Today at the Scientific Sessions meeting of the American Heart Association, University of Michigan Cardiovascular Center heart failure expert Todd Koelling, M.D., will present data from a two-year study involving more than 2,500 heart failure patients treated at 14 community hospitals in and around Flint, Mich.
Significantly lower death rates in the month after hospitalization were seen among those patients treated at eight hospitals that cooperated to find ways to deliver proven care and educate patients about their treatment, compared with six hospitals that didn't take part in the cooperative effort. Rehospitalization rates also dropped, by 22 percent, when doctors and nurses used a "toolkit" of heart failure specific standard admission orders, in-patient clinical pathways, and discharge checklists to make sure that patients didn't miss out on treatments or counseling.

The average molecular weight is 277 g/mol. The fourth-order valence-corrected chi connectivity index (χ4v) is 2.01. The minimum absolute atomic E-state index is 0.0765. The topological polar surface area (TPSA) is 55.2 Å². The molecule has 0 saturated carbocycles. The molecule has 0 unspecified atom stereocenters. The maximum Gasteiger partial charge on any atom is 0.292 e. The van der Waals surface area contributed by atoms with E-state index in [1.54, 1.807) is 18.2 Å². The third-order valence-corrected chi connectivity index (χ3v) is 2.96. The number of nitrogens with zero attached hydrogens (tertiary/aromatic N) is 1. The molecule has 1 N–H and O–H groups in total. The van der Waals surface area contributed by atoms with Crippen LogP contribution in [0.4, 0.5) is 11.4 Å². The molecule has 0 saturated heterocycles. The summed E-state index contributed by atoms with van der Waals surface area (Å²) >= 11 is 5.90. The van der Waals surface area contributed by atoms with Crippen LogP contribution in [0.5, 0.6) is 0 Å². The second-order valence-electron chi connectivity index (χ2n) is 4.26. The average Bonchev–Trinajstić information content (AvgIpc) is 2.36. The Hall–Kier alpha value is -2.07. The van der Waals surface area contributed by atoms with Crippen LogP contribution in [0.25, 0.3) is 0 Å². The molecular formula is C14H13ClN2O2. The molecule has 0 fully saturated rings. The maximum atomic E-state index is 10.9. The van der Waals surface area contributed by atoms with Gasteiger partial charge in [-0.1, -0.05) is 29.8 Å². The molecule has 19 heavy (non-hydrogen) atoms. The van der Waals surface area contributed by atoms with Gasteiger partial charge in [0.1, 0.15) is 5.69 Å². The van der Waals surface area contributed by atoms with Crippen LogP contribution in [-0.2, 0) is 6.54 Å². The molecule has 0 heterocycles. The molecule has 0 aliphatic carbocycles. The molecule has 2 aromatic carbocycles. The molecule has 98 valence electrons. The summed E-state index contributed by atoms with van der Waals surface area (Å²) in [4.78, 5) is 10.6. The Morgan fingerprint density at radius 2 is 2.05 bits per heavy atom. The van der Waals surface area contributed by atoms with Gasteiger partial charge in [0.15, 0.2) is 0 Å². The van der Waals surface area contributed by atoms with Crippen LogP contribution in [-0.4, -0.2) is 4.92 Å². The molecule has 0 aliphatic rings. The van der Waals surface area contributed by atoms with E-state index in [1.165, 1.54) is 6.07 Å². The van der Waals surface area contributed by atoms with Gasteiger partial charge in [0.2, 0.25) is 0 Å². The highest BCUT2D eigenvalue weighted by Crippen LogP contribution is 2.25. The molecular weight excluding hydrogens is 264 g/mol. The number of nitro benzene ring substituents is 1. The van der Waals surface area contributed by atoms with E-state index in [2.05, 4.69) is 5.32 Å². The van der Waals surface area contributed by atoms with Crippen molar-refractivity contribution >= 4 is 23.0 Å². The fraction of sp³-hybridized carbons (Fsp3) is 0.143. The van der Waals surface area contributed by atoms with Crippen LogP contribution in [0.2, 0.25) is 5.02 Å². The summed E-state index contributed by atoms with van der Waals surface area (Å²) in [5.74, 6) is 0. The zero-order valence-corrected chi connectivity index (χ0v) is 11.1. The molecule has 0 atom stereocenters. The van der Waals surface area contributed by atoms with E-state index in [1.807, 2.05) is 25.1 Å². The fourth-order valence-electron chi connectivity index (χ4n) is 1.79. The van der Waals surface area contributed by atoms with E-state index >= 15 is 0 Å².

All patients in the study had heart failure, a chronic and disabling condition that affects 5 million Americans, mainly heart attack survivors and longtime high blood pressure patients. Heart failure is the most common heart-related cause of hospitalization in America, responsible for about 1 million hospital stays each year.
The new data echo the significant drops in mortality and complications that were achieved in a similar project in heart attack patients, a project also co-led by U-M heart specialists. Both projects are sponsored by the American College of Cardiology as part of its Guidelines Applied in Practice or GAP project, which seeks to ensure that all hospitalized heart patients receive proven treatments, counseling for lifestyle
Contact: Kara Gavin
University of Michigan Health System